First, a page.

Wednesday, November 03, 2004

Leadership and Values Helped Bush Win

Leadership and Values Helped Bush Win
20 minutes ago
By WILL LESTER, Associated Press Writer

WASHINGTON - President Bush (news - web sites) combined his reputation for
strong leadership in a time of war with a campaign about traditional
values to win re-election despite voters' doubts about his job performance
and policies.

In a dozen swing states that decided the presidential election, moral
values was tied with the economy and jobs as the top issue in the
campaign, according to Associated Press exit polls. Terrorism was close
behind.

Bush won among those in swing states who picked moral values by 84-15 and
he won among those who picked terrorism by 85-15. Kerry won by a wide
margin among those who picked the economy.

"The fact that values trumped the economy sends a very strong signal,"
said Republican pollster Whit Ayres, who said the moral values issue was
in the background of the day to day campaign debate over terrorism, Iraq
(news - web sites) and the economy. "It's a subliminal message that 'this
guy thinks more like I do.' "

In the swing states, Bush was more trusted to handle terrorism and equally
trusted to handle the economy, the polls found.

A fourth of the voters in swing states were white voters who consider
themselves evangelicals and they voted for Bush by almost 3-1 — providing
a strong base for Bush in those key states.

"Republicans have managed to define elections in almost tribal terms —
it's us against them," said Norm Ornstein, a political analyst with the
American Enterprise Institute.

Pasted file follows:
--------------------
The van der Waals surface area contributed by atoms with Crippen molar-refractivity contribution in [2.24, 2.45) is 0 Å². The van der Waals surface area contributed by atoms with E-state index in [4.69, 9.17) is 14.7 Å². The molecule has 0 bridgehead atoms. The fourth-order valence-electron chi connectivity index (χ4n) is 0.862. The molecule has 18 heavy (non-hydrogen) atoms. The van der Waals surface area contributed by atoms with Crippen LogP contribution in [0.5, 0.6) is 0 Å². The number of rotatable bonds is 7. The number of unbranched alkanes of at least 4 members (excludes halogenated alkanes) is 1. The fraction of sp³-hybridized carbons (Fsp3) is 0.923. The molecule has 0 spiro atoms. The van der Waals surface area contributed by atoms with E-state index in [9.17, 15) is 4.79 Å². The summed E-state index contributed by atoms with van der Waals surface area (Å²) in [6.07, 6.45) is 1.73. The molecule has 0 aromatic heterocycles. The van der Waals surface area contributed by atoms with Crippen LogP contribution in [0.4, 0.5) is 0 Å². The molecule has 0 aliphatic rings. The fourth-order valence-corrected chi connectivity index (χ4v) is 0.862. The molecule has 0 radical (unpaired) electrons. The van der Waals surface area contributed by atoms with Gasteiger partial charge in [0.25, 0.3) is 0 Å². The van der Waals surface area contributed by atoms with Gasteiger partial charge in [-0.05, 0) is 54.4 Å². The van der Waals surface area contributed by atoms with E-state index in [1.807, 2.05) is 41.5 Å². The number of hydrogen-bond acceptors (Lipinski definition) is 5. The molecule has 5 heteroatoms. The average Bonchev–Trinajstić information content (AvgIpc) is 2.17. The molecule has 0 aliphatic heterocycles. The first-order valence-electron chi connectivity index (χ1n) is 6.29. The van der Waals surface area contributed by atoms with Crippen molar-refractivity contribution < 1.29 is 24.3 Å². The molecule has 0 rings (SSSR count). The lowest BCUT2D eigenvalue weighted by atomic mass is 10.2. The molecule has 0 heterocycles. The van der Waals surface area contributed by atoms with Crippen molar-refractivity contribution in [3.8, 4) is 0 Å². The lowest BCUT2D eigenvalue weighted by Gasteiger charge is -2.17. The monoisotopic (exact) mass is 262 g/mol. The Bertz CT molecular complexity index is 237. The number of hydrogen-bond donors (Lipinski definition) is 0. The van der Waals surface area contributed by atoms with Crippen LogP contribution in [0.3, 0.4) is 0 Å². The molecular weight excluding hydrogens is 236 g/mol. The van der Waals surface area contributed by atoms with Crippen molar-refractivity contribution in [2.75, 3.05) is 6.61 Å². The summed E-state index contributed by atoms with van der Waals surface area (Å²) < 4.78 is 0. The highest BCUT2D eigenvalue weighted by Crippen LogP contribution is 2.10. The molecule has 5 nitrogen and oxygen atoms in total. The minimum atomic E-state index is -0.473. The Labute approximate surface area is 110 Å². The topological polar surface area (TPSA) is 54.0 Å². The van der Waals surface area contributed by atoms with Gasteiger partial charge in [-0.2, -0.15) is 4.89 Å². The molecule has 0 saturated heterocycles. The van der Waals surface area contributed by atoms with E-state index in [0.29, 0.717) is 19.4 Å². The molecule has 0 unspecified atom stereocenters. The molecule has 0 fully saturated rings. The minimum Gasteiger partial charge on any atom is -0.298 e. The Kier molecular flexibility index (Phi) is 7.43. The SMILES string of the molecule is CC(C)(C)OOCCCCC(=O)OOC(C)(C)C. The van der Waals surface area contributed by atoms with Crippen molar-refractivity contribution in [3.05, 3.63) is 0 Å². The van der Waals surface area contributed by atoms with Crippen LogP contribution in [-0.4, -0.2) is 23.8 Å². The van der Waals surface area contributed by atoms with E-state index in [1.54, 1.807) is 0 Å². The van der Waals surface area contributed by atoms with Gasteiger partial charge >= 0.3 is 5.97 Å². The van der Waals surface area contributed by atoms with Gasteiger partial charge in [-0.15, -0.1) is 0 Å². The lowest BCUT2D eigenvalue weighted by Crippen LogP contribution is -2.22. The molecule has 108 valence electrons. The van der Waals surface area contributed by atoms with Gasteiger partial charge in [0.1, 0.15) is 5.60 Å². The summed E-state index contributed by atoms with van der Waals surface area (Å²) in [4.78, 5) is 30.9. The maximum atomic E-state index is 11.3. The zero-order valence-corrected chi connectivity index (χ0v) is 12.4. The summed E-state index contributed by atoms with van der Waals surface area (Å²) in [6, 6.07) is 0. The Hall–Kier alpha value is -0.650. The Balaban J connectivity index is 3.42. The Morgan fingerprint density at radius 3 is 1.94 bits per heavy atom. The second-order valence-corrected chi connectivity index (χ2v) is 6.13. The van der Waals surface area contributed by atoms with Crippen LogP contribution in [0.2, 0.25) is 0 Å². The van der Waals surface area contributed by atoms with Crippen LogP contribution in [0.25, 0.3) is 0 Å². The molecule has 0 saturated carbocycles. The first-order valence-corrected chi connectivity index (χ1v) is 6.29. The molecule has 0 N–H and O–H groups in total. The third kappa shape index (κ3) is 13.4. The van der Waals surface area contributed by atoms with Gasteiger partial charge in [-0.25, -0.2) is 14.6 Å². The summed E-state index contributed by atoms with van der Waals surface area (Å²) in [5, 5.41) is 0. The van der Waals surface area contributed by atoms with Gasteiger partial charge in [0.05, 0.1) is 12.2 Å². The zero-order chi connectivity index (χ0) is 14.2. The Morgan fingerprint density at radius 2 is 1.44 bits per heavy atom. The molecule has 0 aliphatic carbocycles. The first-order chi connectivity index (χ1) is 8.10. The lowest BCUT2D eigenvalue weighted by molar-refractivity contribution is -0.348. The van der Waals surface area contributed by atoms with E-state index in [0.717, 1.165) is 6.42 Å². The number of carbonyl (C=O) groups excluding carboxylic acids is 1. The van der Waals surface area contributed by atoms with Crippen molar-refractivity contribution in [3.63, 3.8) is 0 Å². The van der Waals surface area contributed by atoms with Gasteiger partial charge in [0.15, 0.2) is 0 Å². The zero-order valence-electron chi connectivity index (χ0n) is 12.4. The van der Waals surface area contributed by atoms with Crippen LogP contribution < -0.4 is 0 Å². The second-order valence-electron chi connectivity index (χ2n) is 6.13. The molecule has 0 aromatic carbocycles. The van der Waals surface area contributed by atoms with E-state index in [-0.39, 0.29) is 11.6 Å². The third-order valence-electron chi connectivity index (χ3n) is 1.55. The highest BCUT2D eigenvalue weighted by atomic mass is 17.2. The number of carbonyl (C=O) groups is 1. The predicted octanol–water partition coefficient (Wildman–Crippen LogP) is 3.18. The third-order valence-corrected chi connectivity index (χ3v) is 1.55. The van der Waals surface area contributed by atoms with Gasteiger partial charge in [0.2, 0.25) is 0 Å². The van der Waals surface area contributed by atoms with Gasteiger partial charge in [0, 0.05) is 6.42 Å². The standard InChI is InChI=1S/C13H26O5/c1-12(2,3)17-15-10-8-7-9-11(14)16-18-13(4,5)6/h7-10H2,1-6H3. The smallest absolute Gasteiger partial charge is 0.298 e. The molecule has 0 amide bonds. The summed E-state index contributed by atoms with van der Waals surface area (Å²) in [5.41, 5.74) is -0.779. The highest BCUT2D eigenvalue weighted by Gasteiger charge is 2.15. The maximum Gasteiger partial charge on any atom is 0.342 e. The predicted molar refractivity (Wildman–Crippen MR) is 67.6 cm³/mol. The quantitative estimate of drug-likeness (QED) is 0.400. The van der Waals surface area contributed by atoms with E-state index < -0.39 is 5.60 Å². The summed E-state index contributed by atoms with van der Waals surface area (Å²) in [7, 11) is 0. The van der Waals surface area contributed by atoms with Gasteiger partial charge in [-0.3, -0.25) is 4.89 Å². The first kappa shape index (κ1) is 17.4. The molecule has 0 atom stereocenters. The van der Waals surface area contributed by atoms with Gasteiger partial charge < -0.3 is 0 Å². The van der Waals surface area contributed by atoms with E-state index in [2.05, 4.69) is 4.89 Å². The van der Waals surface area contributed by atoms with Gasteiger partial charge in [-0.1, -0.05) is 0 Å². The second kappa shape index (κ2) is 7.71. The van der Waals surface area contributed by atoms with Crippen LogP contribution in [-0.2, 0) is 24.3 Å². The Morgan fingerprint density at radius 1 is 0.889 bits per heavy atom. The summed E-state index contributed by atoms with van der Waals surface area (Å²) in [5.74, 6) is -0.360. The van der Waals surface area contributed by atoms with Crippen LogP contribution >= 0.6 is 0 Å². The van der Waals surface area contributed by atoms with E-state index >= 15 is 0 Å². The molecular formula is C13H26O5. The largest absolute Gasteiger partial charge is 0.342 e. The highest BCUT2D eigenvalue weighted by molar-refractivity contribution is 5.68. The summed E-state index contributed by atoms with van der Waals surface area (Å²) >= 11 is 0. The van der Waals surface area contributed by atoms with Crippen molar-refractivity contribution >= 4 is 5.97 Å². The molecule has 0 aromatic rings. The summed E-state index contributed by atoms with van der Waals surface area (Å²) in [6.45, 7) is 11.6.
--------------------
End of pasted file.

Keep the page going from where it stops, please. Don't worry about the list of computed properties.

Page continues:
About three-in-10 swing state voters were from cities over 50,000, and
they went for Kerry by 2-to-1. But in the suburbs, swing state voters went
for Bush by 54-45 and in rural areas they went for Bush by 57-42.

Democrats on Wednesday were trying to figure out how they can extend their
appeal to voters outside the cities and to voters who are involved with
religion.

"The Democratic Party needs to be more comfortable on cultural and
national security issues," said Al From, founder and chief executive of
the Democratic Leadership Council, a moderate think tank. "Bush was able
to use these effectively against us."

A majority of swing state voters named strong leadership, having clear
stands on issues, being honest and trustworthy and having strong religious
faith as the most valued qualities in a candidate. All of those groups
favored Bush. Kerry did best among those who most wanted a candidate who
would bring change, about a quarter of the total.

"If there was a tide, it was a tide for President Bush notwithstanding all
the skepticism about his administration and its policies," said Democratic
pollster Doug Schoen. "This represents a real serious issue about the
structural position of the Democratic Party."

He and other Democrats said the party needs to relearn how to appeal to
rural voters and religious voters.

Eight-in-10 voters in swing states consider themselves either moderate or
conservative politically. The states were Arizona, Colorado, Florida,
Iowa, Michigan, Minnesota, Nevada, New Mexico, Ohio, Pennsylvania, West
Virginia and Wisconsin.

Issues like gay marriage and religious values reminded many voters that
they related more closely to the values of the president and were unsure
of Kerry's values.

"Bush successfully appealed to his base and to a wider base on moderate to
conservative social issues like gay marriage and prayer in school," said
James Thurber, a political science professor at American University.
"Democrats have to learn to appeal to those people."

Scott Edwards, a voter in the central Iowa town of Huxley, said he voted
for the president out of what he called a "gut instinct."

"It's more of a trust issue," Edwards said. "I trust President Bush. With
Kerry, I just didn't have a good feeling."